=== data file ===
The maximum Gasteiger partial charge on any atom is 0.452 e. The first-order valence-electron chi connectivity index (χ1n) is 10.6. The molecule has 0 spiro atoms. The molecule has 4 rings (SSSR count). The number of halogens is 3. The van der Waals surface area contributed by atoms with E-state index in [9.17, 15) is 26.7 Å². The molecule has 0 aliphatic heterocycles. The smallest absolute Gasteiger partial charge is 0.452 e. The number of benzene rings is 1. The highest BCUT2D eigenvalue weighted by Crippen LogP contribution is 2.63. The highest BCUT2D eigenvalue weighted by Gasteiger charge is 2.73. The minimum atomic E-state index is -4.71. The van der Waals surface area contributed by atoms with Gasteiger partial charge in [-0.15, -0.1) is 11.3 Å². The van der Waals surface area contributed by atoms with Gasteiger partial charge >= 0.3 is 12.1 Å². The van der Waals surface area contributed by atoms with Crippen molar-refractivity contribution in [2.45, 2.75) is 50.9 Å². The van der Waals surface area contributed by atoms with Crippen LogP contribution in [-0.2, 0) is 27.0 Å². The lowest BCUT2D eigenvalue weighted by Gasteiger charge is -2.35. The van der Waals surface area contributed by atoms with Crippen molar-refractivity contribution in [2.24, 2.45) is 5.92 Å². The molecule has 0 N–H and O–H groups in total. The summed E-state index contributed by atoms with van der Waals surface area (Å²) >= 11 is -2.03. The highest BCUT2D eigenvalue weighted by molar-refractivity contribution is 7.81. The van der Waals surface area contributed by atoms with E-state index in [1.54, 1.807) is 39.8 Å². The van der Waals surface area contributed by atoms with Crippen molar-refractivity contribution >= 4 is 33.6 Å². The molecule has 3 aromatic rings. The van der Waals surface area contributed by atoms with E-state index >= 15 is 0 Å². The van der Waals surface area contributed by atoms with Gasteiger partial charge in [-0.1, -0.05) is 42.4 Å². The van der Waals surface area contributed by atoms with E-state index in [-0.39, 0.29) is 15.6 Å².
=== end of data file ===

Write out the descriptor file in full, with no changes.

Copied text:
The maximum Gasteiger partial charge on any atom is 0.452 e. The first-order valence-electron chi connectivity index (χ1n) is 10.6. The molecule has 0 spiro atoms. The molecule has 4 rings (SSSR count). The number of halogens is 3. The van der Waals surface area contributed by atoms with E-state index in [9.17, 15) is 26.7 Å². The molecule has 0 aliphatic heterocycles. The smallest absolute Gasteiger partial charge is 0.452 e. The number of benzene rings is 1. The highest BCUT2D eigenvalue weighted by Crippen LogP contribution is 2.63. The highest BCUT2D eigenvalue weighted by Gasteiger charge is 2.73. The minimum atomic E-state index is -4.71. The van der Waals surface area contributed by atoms with Gasteiger partial charge in [-0.15, -0.1) is 11.3 Å². The van der Waals surface area contributed by atoms with Gasteiger partial charge >= 0.3 is 12.1 Å². The van der Waals surface area contributed by atoms with Crippen molar-refractivity contribution in [2.45, 2.75) is 50.9 Å². The van der Waals surface area contributed by atoms with Crippen LogP contribution in [-0.2, 0) is 27.0 Å². The lowest BCUT2D eigenvalue weighted by Gasteiger charge is -2.35. The van der Waals surface area contributed by atoms with Crippen molar-refractivity contribution in [2.24, 2.45) is 5.92 Å². The molecule has 0 N–H and O–H groups in total. The summed E-state index contributed by atoms with van der Waals surface area (Å²) >= 11 is -2.03. The highest BCUT2D eigenvalue weighted by molar-refractivity contribution is 7.81. The van der Waals surface area contributed by atoms with E-state index in [1.54, 1.807) is 39.8 Å². The van der Waals surface area contributed by atoms with Crippen molar-refractivity contribution >= 4 is 33.6 Å². The molecule has 3 aromatic rings. The van der Waals surface area contributed by atoms with E-state index >= 15 is 0 Å². The van der Waals surface area contributed by atoms with Gasteiger partial charge in [-0.1, -0.05) is 42.4 Å². The van der Waals surface area contributed by atoms with E-state index in [-0.39, 0.29) is 15.6 Å².